Competitor Analysis - Figure out where to look (Part 3)
In Parts 1 & 2 of our series on Competitor Analysis "Do you really know your competition" and "Indirect competiton matters more than you think" we addressed how to begin to identify your competitors. Now that you have your competitors identified and have worked out what information you want to know about them you need to figure out where to find it.
This is one of the more time consuming parts of preparing for the collection part of the CI cycle - finding where this information can be found. Fortunately the Internet is a very powerful tool and has made monitoring and collecting this information much easier. Unfortunately the old adage still applies: trying to navigate without a map will probably get you lost.
Before jumping straight in, don’t forget to utilize your internal sources. The best way to do this is by speaking with your colleagues and team members who "roll up their sleeves" and do the "dirty work” on a daily basis. These folks know exactly where your competitors are showing up and being talked about. It could be your sales and marketing teams, or customer support professionals. Pull up a seat next to these resources, have a pen and paper handy, and start taking notes about where they find that information.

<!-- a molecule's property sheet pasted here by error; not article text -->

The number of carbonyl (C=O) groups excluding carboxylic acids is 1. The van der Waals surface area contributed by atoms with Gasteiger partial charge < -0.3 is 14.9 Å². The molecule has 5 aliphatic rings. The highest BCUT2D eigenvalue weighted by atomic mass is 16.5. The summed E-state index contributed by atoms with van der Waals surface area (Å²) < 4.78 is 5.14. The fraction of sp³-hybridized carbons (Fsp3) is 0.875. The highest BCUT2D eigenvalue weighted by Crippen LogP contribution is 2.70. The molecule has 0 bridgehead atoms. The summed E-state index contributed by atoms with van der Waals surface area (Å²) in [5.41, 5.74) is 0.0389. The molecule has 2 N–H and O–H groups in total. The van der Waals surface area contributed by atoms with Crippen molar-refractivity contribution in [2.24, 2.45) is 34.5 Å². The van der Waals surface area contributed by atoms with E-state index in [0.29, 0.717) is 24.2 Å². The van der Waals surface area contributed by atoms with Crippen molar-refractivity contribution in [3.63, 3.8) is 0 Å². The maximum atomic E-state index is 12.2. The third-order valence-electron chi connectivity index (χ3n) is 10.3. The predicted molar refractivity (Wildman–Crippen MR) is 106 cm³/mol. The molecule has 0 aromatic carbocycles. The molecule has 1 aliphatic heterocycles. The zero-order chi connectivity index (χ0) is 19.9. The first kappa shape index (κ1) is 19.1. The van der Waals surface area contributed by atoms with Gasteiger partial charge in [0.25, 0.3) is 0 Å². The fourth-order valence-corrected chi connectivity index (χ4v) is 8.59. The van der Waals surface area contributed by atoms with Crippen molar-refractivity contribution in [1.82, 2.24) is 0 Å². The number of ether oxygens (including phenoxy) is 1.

Most likely it is a less-than-structured process at the moment, and improving that is probably part of the reason you’re reading this blog. Once you have found out where your competitors are being mentioned, it is time to start structuring all that newfound information in a centralized document/repository so that you can make monitoring systematic.
Frequency is an important aspect to consider as well. Is my competitor posting in social media streams like LinkedIn, Twitter and Facebook on a daily basis? If so, what are they talking about? How often do they post new Case Studies on their website?
What about the rest of their website? How frequently is content updated? Don’t forget places like government and regulatory repositories where you competition might be required to file certain documents (both regularly and irregularly), and in the process leaving you rich pieces of intelligence.
Your knowledge base will grow enourmously when you arm yourself with a map of who your competitors are, what you need to know about them, and where to find it.